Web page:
I’m so glad to be home. I wasn’t fully expecting this, but it’s just so nice being back here. I love this place, this ocean, the stars at night, the silences, the seals, the birds, my friends. Yesterday evening I walked out to the beach and went for a nice stroll. I’ve been craving getting my toes in the sand here again. While there, as sunset approached, I closed my eyes for a bit and when I opened them, a sweet young seagull was keeping vigil about 5 feet away from me. Old friend welcoming me home.
And speaking of which, my first night back I went to a performance in Mendocino by a performer by the name of Kirtana. Even though I was tired, I thought it would be a nice re-entry point, and it really was. Ran into many friends there and made some new ones too. From previous writings here, you may recall how being connected within a good community of people is important to me and is also one of the primary reasons I moved to this smaller more liberal bastion on the coast here in Northern California. It’s really beginning to fall into place in a way that I am appreciating.
Just returning to Northern California brought up feelings of wanting to just curl up and relax and fall into the cradle of home. As soon as I reached the Bay Area, I recognized a very subtle but palpable tension in my body that I had been carrying but hadn’t recognized. It’s a “travelers tension” I think. There is a certain guardedness, an “on-ness,” that I carry with me while traveling. I have to be constantly on top of my game so to speak, managing in new situations, figuring out how things work, making arrangements, holding all the pieces together. It’s not necessarily that stressful, but there is a subtle undercurrent which stays on while away from home. It seems that one of the beauties of home, when it really becomes home, is that you can simply relax, that there simply aren’t so many pieces to hold together, so a deeper restfulness can arise. It’s a place which holds you. I can only begin to imagine how exaggerated this tension must be for those are homeless.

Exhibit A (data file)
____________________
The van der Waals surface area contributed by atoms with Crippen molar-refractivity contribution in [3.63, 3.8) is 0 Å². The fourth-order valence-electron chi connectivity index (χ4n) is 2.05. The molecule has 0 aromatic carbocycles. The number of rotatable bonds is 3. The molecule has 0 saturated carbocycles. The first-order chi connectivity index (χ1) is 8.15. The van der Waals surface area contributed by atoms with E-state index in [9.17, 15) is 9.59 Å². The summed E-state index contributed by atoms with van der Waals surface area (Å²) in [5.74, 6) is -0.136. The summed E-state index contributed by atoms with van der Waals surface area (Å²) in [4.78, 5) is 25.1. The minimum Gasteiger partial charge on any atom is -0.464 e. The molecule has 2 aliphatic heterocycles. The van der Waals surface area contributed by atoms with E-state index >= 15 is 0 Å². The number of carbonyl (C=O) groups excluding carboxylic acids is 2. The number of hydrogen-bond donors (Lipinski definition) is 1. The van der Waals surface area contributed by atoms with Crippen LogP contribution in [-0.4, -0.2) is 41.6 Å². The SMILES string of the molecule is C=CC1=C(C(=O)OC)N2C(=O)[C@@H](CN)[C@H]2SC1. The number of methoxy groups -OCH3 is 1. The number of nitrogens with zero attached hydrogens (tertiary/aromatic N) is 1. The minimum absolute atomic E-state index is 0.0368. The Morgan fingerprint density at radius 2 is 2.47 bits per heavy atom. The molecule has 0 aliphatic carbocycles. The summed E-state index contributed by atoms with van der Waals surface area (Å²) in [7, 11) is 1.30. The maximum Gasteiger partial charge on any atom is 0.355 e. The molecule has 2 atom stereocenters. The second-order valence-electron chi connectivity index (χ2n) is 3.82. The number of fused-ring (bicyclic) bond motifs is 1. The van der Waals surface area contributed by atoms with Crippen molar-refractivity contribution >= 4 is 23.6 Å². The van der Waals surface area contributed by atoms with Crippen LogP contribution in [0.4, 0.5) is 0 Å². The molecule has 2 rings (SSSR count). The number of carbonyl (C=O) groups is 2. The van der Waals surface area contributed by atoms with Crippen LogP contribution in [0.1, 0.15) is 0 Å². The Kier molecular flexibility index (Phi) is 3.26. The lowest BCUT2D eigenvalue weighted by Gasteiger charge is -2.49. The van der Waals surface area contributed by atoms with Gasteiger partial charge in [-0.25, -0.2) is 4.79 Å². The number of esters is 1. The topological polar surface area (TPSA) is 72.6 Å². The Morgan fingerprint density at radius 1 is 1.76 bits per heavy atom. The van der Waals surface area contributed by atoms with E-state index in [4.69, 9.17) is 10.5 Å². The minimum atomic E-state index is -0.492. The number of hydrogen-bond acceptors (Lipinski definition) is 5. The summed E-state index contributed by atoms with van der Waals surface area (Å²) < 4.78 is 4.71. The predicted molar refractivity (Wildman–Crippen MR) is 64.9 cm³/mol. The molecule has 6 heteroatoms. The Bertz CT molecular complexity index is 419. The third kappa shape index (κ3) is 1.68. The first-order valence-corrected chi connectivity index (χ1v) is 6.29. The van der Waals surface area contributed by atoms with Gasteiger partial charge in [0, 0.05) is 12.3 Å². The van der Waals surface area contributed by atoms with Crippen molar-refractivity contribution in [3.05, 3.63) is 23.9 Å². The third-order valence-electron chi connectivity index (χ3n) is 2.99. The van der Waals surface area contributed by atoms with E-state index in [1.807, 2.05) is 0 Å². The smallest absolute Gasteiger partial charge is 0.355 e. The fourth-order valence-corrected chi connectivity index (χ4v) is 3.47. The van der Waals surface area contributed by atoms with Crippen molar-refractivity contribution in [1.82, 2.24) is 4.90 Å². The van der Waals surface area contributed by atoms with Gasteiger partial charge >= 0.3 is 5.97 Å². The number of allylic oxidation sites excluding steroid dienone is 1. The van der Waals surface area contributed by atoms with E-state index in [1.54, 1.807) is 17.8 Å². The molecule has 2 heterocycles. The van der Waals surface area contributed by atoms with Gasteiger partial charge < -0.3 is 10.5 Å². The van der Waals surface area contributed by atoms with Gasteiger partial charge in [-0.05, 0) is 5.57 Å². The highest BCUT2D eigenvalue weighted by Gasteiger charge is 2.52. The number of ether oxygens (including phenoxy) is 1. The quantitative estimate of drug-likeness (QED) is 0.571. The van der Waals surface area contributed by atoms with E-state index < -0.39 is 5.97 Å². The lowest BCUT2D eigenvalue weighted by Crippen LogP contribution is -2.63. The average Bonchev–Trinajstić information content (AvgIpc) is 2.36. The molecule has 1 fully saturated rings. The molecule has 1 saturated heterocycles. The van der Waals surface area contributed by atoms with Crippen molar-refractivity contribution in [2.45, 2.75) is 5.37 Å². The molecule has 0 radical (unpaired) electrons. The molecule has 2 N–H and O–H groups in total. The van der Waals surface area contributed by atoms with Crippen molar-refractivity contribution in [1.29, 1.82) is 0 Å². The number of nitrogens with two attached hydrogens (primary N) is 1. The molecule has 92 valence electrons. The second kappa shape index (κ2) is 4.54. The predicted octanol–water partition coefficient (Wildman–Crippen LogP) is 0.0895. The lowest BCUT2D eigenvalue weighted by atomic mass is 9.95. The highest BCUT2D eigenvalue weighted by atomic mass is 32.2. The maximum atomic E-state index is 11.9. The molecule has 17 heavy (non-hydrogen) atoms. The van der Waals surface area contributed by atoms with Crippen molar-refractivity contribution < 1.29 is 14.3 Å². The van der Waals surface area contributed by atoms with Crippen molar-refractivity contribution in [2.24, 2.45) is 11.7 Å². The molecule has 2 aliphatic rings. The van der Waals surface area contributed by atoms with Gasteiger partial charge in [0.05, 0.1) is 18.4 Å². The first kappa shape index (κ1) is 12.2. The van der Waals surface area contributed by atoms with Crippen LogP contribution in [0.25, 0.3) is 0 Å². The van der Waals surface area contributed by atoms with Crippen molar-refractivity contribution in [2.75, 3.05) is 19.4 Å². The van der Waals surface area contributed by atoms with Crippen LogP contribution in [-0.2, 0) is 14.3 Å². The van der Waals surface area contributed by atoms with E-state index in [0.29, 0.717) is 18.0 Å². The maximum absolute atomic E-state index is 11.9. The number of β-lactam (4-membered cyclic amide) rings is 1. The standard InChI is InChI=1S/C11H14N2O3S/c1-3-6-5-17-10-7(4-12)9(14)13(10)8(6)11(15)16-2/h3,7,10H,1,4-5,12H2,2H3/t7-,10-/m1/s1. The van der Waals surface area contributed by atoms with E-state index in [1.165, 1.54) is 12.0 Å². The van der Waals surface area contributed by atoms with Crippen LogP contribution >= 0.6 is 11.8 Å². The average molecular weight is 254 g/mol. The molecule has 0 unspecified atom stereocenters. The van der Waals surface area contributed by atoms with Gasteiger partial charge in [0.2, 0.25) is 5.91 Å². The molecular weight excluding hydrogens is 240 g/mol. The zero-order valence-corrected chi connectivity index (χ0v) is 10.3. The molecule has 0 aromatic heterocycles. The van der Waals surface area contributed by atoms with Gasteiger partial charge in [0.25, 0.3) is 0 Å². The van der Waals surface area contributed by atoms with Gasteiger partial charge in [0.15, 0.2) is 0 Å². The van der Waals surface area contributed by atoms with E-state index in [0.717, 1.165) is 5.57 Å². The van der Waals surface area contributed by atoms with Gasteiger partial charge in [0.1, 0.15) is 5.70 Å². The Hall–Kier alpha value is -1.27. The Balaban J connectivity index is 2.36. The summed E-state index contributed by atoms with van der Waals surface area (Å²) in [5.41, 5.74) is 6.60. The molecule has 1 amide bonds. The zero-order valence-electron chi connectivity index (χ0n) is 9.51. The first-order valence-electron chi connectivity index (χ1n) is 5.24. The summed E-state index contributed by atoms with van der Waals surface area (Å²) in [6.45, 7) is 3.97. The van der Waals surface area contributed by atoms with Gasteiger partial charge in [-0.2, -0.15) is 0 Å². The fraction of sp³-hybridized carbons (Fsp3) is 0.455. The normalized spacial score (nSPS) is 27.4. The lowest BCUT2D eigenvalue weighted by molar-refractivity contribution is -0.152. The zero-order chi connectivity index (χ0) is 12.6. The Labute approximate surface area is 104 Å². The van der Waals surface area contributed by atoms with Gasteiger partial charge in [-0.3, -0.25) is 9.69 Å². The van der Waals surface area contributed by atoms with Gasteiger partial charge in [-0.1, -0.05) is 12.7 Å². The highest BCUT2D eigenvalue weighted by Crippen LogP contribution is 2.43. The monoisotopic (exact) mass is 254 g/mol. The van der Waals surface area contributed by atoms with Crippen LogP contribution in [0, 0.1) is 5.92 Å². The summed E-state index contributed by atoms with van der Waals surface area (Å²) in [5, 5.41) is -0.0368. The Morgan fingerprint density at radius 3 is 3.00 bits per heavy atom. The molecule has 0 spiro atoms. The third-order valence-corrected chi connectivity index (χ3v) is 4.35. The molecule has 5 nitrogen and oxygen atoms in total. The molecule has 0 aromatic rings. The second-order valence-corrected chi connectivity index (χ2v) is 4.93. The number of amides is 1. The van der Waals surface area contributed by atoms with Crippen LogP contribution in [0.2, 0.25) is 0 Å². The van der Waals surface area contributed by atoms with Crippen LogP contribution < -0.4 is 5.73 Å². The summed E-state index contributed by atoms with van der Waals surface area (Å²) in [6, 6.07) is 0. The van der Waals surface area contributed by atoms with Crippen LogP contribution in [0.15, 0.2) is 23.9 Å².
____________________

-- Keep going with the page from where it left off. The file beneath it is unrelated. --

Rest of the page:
We’ll see where this traveling thing settles in my life. Like the earth’s pull on the compass, I feel directed at times to travel and explore this world and life as they present themselves. I very much enjoy it, and value it, yet home and community and belonging have a strong countervailing gravity-providing weightiness to them.
On a final note, I have a little card in a niche in my home next to a small Buddha. On the card is printed the following excerpt from a David Whyte poem which I love called “The House of Belonging:”
This is the bright home
in which I live,
this is where I ask
my friends to come,
this is where I want
to love all the things
it has taken me so long
to learn to love.
There is no house
like the house of belonging.
I am beginning to feel like I actually belong here. I feel that the more and more authentic I become in my life, in my expression, in my love, in my action, in my friendships, the more seated and meaningful that belonging appears to become. It’s nice to be home. It’s more than that, though. It’s valued. Actually more than that too……
One reply on “The House of Belonging”
simply lovely! I find myself missing the northern coast these days, although I have also been loving being at home 🙂